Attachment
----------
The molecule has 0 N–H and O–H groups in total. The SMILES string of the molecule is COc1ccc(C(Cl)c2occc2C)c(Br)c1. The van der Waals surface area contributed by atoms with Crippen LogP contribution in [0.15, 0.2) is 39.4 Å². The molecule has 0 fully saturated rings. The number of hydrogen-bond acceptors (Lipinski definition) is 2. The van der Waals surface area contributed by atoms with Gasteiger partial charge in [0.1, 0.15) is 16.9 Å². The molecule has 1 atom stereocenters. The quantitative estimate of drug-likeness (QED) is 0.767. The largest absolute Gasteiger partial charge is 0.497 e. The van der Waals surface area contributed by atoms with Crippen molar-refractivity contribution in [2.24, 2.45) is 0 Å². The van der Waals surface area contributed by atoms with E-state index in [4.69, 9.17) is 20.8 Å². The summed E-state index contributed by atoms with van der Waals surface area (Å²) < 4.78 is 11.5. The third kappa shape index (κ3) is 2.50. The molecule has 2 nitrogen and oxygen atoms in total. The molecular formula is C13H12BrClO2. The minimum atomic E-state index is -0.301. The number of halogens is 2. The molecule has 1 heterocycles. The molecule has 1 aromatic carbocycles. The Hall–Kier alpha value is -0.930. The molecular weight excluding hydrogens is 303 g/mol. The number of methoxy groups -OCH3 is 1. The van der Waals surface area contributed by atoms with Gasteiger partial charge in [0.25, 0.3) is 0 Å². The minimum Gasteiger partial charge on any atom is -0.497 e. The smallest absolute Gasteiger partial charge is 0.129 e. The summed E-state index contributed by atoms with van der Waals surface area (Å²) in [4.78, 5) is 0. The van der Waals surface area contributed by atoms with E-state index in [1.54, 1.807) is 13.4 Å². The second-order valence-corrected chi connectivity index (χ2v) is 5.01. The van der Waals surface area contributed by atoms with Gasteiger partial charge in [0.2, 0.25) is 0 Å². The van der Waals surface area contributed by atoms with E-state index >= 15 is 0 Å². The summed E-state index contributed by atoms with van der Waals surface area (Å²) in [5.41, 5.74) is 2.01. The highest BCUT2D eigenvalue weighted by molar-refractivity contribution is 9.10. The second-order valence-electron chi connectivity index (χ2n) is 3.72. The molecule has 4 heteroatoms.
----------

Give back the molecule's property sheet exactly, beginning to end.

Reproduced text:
The molecule has 0 N–H and O–H groups in total. The SMILES string of the molecule is COc1ccc(C(Cl)c2occc2C)c(Br)c1. The van der Waals surface area contributed by atoms with Crippen LogP contribution in [0.15, 0.2) is 39.4 Å². The molecule has 0 fully saturated rings. The number of hydrogen-bond acceptors (Lipinski definition) is 2. The van der Waals surface area contributed by atoms with Gasteiger partial charge in [0.1, 0.15) is 16.9 Å². The molecule has 1 atom stereocenters. The quantitative estimate of drug-likeness (QED) is 0.767. The largest absolute Gasteiger partial charge is 0.497 e. The van der Waals surface area contributed by atoms with Crippen molar-refractivity contribution in [2.24, 2.45) is 0 Å². The van der Waals surface area contributed by atoms with E-state index in [4.69, 9.17) is 20.8 Å². The summed E-state index contributed by atoms with van der Waals surface area (Å²) < 4.78 is 11.5. The third kappa shape index (κ3) is 2.50. The molecule has 2 nitrogen and oxygen atoms in total. The molecular formula is C13H12BrClO2. The minimum atomic E-state index is -0.301. The number of halogens is 2. The molecule has 1 heterocycles. The molecule has 1 aromatic carbocycles. The Hall–Kier alpha value is -0.930. The molecular weight excluding hydrogens is 303 g/mol. The number of methoxy groups -OCH3 is 1. The van der Waals surface area contributed by atoms with Gasteiger partial charge in [0.25, 0.3) is 0 Å². The minimum Gasteiger partial charge on any atom is -0.497 e. The smallest absolute Gasteiger partial charge is 0.129 e. The summed E-state index contributed by atoms with van der Waals surface area (Å²) in [4.78, 5) is 0. The van der Waals surface area contributed by atoms with E-state index in [1.54, 1.807) is 13.4 Å². The second-order valence-corrected chi connectivity index (χ2v) is 5.01. The van der Waals surface area contributed by atoms with Gasteiger partial charge in [0.2, 0.25) is 0 Å². The van der Waals surface area contributed by atoms with E-state index >= 15 is 0 Å². The summed E-state index contributed by atoms with van der Waals surface area (Å²) in [5.41, 5.74) is 2.01. The highest BCUT2D eigenvalue weighted by molar-refractivity contribution is 9.10. The second-order valence-electron chi connectivity index (χ2n) is 3.72. The molecule has 4 heteroatoms.